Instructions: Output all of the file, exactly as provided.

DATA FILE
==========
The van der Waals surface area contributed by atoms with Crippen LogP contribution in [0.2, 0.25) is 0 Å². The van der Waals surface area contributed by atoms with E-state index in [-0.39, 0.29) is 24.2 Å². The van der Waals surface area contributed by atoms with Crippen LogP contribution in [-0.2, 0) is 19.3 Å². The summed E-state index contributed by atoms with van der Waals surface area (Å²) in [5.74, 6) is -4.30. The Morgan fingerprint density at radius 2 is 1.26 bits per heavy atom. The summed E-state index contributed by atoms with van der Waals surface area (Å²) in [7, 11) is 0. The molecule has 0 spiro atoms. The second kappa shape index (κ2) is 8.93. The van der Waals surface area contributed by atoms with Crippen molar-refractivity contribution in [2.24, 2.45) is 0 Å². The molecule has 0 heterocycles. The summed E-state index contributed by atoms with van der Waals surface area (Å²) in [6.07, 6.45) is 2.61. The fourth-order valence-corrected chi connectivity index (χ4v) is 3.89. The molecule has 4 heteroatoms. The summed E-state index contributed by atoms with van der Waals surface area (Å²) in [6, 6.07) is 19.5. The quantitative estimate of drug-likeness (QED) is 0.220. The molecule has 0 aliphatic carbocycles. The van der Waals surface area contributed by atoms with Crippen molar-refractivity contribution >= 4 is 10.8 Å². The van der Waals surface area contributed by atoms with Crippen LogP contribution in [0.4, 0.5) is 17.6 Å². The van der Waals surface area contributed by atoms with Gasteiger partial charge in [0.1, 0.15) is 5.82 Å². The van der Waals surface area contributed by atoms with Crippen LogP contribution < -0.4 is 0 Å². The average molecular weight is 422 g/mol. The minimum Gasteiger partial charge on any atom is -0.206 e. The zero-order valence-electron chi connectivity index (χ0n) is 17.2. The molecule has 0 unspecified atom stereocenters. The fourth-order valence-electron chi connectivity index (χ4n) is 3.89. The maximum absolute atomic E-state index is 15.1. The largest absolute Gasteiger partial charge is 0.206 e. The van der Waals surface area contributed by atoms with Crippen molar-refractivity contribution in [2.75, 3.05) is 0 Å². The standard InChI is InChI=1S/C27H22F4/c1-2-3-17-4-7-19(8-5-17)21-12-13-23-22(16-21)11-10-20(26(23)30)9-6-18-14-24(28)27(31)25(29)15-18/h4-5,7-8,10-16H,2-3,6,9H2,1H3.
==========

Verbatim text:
The van der Waals surface area contributed by atoms with Crippen LogP contribution in [0.2, 0.25) is 0 Å². The van der Waals surface area contributed by atoms with E-state index in [-0.39, 0.29) is 24.2 Å². The van der Waals surface area contributed by atoms with Crippen LogP contribution in [-0.2, 0) is 19.3 Å². The summed E-state index contributed by atoms with van der Waals surface area (Å²) in [5.74, 6) is -4.30. The Morgan fingerprint density at radius 2 is 1.26 bits per heavy atom. The summed E-state index contributed by atoms with van der Waals surface area (Å²) in [7, 11) is 0. The molecule has 0 spiro atoms. The second kappa shape index (κ2) is 8.93. The van der Waals surface area contributed by atoms with Crippen molar-refractivity contribution in [2.24, 2.45) is 0 Å². The molecule has 0 heterocycles. The summed E-state index contributed by atoms with van der Waals surface area (Å²) in [6.07, 6.45) is 2.61. The fourth-order valence-corrected chi connectivity index (χ4v) is 3.89. The molecule has 4 heteroatoms. The summed E-state index contributed by atoms with van der Waals surface area (Å²) in [6, 6.07) is 19.5. The quantitative estimate of drug-likeness (QED) is 0.220. The molecule has 0 aliphatic carbocycles. The van der Waals surface area contributed by atoms with Crippen molar-refractivity contribution >= 4 is 10.8 Å². The van der Waals surface area contributed by atoms with Crippen LogP contribution in [0.4, 0.5) is 17.6 Å². The van der Waals surface area contributed by atoms with Gasteiger partial charge in [0.1, 0.15) is 5.82 Å². The van der Waals surface area contributed by atoms with Crippen LogP contribution < -0.4 is 0 Å². The average molecular weight is 422 g/mol. The minimum Gasteiger partial charge on any atom is -0.206 e. The zero-order valence-electron chi connectivity index (χ0n) is 17.2. The molecule has 0 unspecified atom stereocenters. The fourth-order valence-electron chi connectivity index (χ4n) is 3.89. The maximum absolute atomic E-state index is 15.1. The largest absolute Gasteiger partial charge is 0.206 e. The van der Waals surface area contributed by atoms with Crippen molar-refractivity contribution in [2.75, 3.05) is 0 Å². The standard InChI is InChI=1S/C27H22F4/c1-2-3-17-4-7-19(8-5-17)21-12-13-23-22(16-21)11-10-20(26(23)30)9-6-18-14-24(28)27(31)25(29)15-18/h4-5,7-8,10-16H,2-3,6,9H2,1H3.